How have Nigerians traditionally expressed their distinctive desire to promote national unity, foster national loyalty and give every Nigerian a sense of belonging to the nation? One of such ways is through elections and appointments into senior political and civil service positions. Thus, Nigeria has top political positions being shared amongst her six geo-political zones[7]. Whenever the North presents the President, the South normally presents his vice and vice-versa. Today, the President is from the North-West, his Vice from the South-West. The Senate-President is from the North-Central, his deputy from the South-East. The Speaker is from the North-East, his deputy from the South-West. Another way, Nigeria has expressed this desire is through the distribution of governmental projects through the length and breadth of the Federation.

Federal Character principle in itself is not bad and is necessary in order to protect the interest of the units that make up the federation of Nigeria.

Nigeria is a federation of about a hundred ethnic groups (that is trying to be humble). These groups have history that is mutually exclusive of the other groups. These groups have lived in suspicion of each other over the years. A constitutional and statutory guarantee of an arrangement that ensures this suspicion is reduced to its barest minimum should definitely be lauded and not be vilified.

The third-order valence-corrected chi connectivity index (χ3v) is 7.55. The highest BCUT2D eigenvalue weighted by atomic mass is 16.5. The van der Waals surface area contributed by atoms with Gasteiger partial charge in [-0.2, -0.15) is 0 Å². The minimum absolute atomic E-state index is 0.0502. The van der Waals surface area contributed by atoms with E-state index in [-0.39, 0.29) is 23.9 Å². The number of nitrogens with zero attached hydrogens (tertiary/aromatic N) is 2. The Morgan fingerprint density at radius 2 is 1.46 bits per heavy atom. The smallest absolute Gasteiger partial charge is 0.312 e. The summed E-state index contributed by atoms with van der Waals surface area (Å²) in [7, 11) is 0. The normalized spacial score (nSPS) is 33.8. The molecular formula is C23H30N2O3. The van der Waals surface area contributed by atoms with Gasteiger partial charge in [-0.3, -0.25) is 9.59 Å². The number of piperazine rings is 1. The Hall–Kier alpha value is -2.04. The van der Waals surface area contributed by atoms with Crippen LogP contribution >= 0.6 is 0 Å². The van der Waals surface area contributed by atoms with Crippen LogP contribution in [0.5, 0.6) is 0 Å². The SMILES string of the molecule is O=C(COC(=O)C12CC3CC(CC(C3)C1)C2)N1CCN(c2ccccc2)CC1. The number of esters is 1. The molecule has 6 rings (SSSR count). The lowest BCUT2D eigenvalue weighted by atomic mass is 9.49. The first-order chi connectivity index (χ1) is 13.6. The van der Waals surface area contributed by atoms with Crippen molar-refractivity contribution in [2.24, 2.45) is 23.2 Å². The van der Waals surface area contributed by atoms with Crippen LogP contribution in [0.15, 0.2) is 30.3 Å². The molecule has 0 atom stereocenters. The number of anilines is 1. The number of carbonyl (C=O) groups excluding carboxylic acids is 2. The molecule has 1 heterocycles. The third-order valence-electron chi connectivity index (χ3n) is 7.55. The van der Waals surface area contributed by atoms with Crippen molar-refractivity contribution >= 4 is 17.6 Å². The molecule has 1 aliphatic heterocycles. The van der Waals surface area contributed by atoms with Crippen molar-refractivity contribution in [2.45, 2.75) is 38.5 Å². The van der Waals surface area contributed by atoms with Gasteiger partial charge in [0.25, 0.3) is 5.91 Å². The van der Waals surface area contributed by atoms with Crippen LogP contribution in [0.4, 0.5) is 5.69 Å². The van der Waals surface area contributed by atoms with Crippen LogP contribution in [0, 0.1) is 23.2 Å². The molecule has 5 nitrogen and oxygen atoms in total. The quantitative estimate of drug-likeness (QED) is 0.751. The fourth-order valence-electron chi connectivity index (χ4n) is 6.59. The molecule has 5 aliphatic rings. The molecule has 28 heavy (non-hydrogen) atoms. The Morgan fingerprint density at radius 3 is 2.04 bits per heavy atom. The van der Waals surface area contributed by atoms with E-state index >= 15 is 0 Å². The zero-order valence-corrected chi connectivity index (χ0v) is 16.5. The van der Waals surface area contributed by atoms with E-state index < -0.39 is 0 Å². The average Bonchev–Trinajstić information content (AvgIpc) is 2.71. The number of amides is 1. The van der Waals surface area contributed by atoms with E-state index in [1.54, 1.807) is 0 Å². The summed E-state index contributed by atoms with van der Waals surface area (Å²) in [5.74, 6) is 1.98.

Contrary to popular beliefs, Federal Characterism on its own does not promote nepotism or mediocrity. It promotes a sense of belonging. Federal Characterism is just a policy that preaches togetherness and not nepotism or mediocrity, it preaches distributive justice. Nothing in Federal Characterism says nepotism and mediocrity should be the driving principle and objective of appointments into leadership positions or sharing of National Cake. For example, Section 147 (3) of the Constitution provides that: Any appointment under Subsection (2) of this section by the President shall be in conformity with the provisions of Section 14 (3) of this Constitution: provided that in giving effect to the provisions aforesaid, the President shall appoint at least one Minister from each State, who shall be an indigene of such State[8]. Also, Section 43 of the Constitution also guarantees that: Subject to the provisions of this Constitution, every citizen of Nigeria shall have the right to acquire and own immovable property anywhere in Nigeria.